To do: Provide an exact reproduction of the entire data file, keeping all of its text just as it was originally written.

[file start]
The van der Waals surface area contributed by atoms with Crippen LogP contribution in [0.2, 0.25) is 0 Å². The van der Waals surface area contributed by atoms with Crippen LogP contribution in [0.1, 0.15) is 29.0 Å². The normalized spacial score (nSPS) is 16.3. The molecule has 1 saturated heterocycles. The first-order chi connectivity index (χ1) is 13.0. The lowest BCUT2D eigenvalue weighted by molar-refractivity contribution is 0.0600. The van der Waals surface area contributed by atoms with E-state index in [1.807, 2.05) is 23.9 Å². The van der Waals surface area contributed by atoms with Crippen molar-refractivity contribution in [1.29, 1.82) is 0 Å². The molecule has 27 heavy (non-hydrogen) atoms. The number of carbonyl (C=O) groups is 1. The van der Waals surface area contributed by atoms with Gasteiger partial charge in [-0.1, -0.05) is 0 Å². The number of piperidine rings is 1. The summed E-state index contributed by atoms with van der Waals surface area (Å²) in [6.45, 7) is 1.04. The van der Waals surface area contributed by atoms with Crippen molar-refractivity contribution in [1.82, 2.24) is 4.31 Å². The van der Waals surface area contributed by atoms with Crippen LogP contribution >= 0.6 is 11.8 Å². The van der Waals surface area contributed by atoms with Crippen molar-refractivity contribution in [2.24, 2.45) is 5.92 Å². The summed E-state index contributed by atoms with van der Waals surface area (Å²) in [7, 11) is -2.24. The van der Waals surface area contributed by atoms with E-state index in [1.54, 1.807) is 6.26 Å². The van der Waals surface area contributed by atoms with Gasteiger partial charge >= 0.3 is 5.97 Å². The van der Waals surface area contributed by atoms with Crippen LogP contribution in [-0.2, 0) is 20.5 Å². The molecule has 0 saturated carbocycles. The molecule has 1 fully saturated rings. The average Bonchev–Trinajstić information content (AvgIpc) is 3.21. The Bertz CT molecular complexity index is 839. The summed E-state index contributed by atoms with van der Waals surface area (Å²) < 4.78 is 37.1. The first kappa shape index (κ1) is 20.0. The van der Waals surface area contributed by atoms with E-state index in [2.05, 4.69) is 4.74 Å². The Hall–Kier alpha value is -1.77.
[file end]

The van der Waals surface area contributed by atoms with Crippen LogP contribution in [0.2, 0.25) is 0 Å². The van der Waals surface area contributed by atoms with Crippen LogP contribution in [0.1, 0.15) is 29.0 Å². The normalized spacial score (nSPS) is 16.3. The molecule has 1 saturated heterocycles. The first-order chi connectivity index (χ1) is 13.0. The lowest BCUT2D eigenvalue weighted by molar-refractivity contribution is 0.0600. The van der Waals surface area contributed by atoms with E-state index in [1.807, 2.05) is 23.9 Å². The van der Waals surface area contributed by atoms with Crippen molar-refractivity contribution in [1.29, 1.82) is 0 Å². The molecule has 27 heavy (non-hydrogen) atoms. The number of carbonyl (C=O) groups is 1. The van der Waals surface area contributed by atoms with Gasteiger partial charge in [-0.1, -0.05) is 0 Å². The number of piperidine rings is 1. The summed E-state index contributed by atoms with van der Waals surface area (Å²) in [6.45, 7) is 1.04. The van der Waals surface area contributed by atoms with Crippen molar-refractivity contribution in [1.82, 2.24) is 4.31 Å². The van der Waals surface area contributed by atoms with Crippen LogP contribution >= 0.6 is 11.8 Å². The van der Waals surface area contributed by atoms with Crippen molar-refractivity contribution in [2.24, 2.45) is 5.92 Å². The summed E-state index contributed by atoms with van der Waals surface area (Å²) in [7, 11) is -2.24. The van der Waals surface area contributed by atoms with E-state index in [1.54, 1.807) is 6.26 Å². The van der Waals surface area contributed by atoms with Gasteiger partial charge >= 0.3 is 5.97 Å². The van der Waals surface area contributed by atoms with Crippen LogP contribution in [-0.2, 0) is 20.5 Å². The molecule has 0 saturated carbocycles. The molecule has 1 fully saturated rings. The average Bonchev–Trinajstić information content (AvgIpc) is 3.21. The Bertz CT molecular complexity index is 839. The summed E-state index contributed by atoms with van der Waals surface area (Å²) < 4.78 is 37.1. The first kappa shape index (κ1) is 20.0. The van der Waals surface area contributed by atoms with E-state index in [2.05, 4.69) is 4.74 Å². The Hall–Kier alpha value is -1.77.